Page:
In Tallahassee, U.S. District Judge Mark Walker has temporarily blocked a key portion of the Anti-Riot law, known as HB1, citing it as “vague and overbroad.” He has ruled that the law is unconstitutional and unenforceable. This decision is in response to a lawsuit regarding the controversial Anti-Riot law that Governor Ron DeSantis signed into law in April of this year. The Anti-Riot law vastly expanded the powers of law enforcement and the judicial system in Florida to declare riots and impose felony convictions arbitrarily. The Governor of Florida established the law following the murder of George Floyd by a police officer in Minnesota, which triggered violence throughout the country.
The signing of the law in April to curb and discourage violent demonstrations brought an outcry from civil rights activists, alleging that it infringed upon the Constitutional rights of Florida citizens. Opponents alleged that it violated freedom of speech and the right to assemble. Furthermore, it penalized citizens with cruel and unusual punishment and stripped citizens of their due process protections. Under the Anti-Riot law, even peaceful protesters could face criminal charges with stiff penalties if they were present during a violent demonstration.
Controversial Provisions of the Law
Some of the provisions under this law include a third-degree felony charge, punishable for up to five years in prison, for a defendant found guilty of damaging historical monuments or statues. Drivers who injure or kill a protester blocking the roadway are excused from civil or criminal liability. Participation in “mob intimidation” is a second-degree felony with a penalty of up to fifteen years in prison. Under this law, a protester blocking a highway is charged with a felony crime.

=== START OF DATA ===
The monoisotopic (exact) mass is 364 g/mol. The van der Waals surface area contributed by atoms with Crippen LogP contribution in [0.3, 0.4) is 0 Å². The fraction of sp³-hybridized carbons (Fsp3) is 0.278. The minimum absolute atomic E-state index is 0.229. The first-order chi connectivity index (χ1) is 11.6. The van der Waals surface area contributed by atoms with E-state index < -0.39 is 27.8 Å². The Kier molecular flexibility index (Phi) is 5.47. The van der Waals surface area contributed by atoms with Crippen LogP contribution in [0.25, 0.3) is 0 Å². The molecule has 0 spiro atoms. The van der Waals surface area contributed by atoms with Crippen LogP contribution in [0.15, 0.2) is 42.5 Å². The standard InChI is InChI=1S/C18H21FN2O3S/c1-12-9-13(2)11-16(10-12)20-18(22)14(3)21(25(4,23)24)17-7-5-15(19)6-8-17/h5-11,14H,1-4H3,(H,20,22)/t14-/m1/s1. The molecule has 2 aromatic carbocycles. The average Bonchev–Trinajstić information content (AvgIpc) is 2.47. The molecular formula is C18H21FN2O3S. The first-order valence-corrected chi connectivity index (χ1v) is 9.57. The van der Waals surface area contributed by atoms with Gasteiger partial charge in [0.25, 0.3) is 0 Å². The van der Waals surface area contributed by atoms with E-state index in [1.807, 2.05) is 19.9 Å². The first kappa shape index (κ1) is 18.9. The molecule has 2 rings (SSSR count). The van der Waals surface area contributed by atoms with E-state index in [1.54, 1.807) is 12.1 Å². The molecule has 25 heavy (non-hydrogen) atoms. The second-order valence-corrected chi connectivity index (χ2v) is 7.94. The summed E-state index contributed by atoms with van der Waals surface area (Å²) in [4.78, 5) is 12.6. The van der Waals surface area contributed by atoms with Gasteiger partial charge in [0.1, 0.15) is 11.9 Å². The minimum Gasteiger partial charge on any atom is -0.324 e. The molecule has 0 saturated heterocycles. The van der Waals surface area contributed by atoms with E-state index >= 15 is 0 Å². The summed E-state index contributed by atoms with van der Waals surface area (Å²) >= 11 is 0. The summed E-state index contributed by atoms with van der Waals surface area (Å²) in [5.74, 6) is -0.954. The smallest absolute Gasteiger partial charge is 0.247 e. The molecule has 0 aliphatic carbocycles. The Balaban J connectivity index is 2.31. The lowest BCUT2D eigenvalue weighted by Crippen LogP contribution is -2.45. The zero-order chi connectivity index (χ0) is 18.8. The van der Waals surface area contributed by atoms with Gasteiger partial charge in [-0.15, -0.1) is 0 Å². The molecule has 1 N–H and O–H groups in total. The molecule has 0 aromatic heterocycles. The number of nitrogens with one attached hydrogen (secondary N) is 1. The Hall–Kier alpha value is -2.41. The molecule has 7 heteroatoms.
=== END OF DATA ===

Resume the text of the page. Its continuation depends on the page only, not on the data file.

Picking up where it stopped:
After the signing of the Anti-Riot law, lawsuits were filed by the NAACP Florida Conference, Dream Defenders, Black Lives Matter Alliance Broward, and other activists. They believe the law targets black citizens and other minorities to halt protests. They allege that public demonstrations have declined as protesters are worried about random arrests, being held without bail, and charged with violent felonies, even for peaceful participation.
U.S. District Judge Mark Walker wrote:
- “Because it is unclear whether a person must share an intent to do violence and because it is unclear what it means to participate, the statute can plausibly be read to criminalize continuing to protest after violence occurs, even if the protestors are not involved in, and do not support, the violence. The statute can also be read to criminalize other expressive activity, like remaining at the scene of a protest turned violent to film the police reaction.”
In response to the court ruling of U.S. District Court Judge Mark Walker, Governor Ron DeSantis advised that the state is taking the case to the Atlanta-based Eleventh United States Circuit Court of Appeals. He feels confident that the Anti-Riot law will prevail on appeal. If the state wins the appeal, the Anti-Riot law will continue to present legal challenges for protesters in Florida.
When Faced with Charges Related to a Protest, Contact a Criminal Defense Law Firm with Proven Results
If you are the target of an investigation or have been arrested and face charges related to participating in a protest in Florida, it is crucial to have an experienced criminal defense attorney on your side. The AP Law Group knows that an arrest is overwhelming and can affect your personal and professional life for years. As seasoned trial attorneys, Tania Alavi and Andrew Pozzuto routinely help clients overcome the most overwhelming legal challenges. Our legal team defends clients charged with misdemeanor and felony crimes for state and federal charges.
The AP Law Group is proactive and aggressive in protecting our client’s livelihood, career, and future. Contact us at our Ocala or Gainesville, Florida offices at 352-732-9191 to schedule a consultation today.